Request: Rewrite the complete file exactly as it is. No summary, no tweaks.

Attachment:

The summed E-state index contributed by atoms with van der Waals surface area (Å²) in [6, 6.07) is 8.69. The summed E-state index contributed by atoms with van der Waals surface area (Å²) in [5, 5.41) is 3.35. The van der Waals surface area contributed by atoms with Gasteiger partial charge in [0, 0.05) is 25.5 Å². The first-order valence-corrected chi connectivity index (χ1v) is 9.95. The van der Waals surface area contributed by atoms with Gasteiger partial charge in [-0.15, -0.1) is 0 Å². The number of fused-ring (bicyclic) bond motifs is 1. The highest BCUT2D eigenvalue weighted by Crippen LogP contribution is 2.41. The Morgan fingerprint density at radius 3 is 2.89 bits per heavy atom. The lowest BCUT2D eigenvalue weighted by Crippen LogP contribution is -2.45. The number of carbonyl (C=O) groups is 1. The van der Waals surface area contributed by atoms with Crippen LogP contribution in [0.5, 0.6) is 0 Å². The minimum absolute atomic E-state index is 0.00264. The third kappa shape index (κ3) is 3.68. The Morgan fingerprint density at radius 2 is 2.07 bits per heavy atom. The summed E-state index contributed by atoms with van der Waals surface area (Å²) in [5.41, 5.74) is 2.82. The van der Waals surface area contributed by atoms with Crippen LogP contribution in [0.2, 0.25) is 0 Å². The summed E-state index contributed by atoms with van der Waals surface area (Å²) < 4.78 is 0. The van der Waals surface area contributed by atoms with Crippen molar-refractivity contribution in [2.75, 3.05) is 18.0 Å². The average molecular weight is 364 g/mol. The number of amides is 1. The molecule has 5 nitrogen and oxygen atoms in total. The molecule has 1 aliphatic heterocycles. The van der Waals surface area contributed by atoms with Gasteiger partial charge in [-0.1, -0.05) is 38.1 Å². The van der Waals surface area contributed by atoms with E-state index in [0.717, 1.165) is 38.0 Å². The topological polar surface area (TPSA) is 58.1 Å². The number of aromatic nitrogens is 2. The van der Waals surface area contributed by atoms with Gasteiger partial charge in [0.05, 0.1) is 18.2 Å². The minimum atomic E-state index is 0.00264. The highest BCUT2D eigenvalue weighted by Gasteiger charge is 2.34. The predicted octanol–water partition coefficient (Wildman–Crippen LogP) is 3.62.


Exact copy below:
The summed E-state index contributed by atoms with van der Waals surface area (Å²) in [6, 6.07) is 8.69. The summed E-state index contributed by atoms with van der Waals surface area (Å²) in [5, 5.41) is 3.35. The van der Waals surface area contributed by atoms with Gasteiger partial charge in [0, 0.05) is 25.5 Å². The first-order valence-corrected chi connectivity index (χ1v) is 9.95. The van der Waals surface area contributed by atoms with Gasteiger partial charge in [-0.15, -0.1) is 0 Å². The number of fused-ring (bicyclic) bond motifs is 1. The highest BCUT2D eigenvalue weighted by Crippen LogP contribution is 2.41. The Morgan fingerprint density at radius 3 is 2.89 bits per heavy atom. The lowest BCUT2D eigenvalue weighted by Crippen LogP contribution is -2.45. The number of carbonyl (C=O) groups is 1. The van der Waals surface area contributed by atoms with Crippen LogP contribution in [0.5, 0.6) is 0 Å². The minimum absolute atomic E-state index is 0.00264. The third kappa shape index (κ3) is 3.68. The Morgan fingerprint density at radius 2 is 2.07 bits per heavy atom. The summed E-state index contributed by atoms with van der Waals surface area (Å²) in [5.41, 5.74) is 2.82. The van der Waals surface area contributed by atoms with Crippen LogP contribution in [0.2, 0.25) is 0 Å². The summed E-state index contributed by atoms with van der Waals surface area (Å²) < 4.78 is 0. The van der Waals surface area contributed by atoms with Crippen molar-refractivity contribution in [2.75, 3.05) is 18.0 Å². The average molecular weight is 364 g/mol. The number of amides is 1. The molecule has 5 nitrogen and oxygen atoms in total. The molecule has 1 aliphatic heterocycles. The van der Waals surface area contributed by atoms with Gasteiger partial charge in [-0.1, -0.05) is 38.1 Å². The van der Waals surface area contributed by atoms with E-state index in [0.717, 1.165) is 38.0 Å². The topological polar surface area (TPSA) is 58.1 Å². The number of aromatic nitrogens is 2. The van der Waals surface area contributed by atoms with Gasteiger partial charge in [0.05, 0.1) is 18.2 Å². The minimum atomic E-state index is 0.00264. The highest BCUT2D eigenvalue weighted by Gasteiger charge is 2.34. The predicted octanol–water partition coefficient (Wildman–Crippen LogP) is 3.62.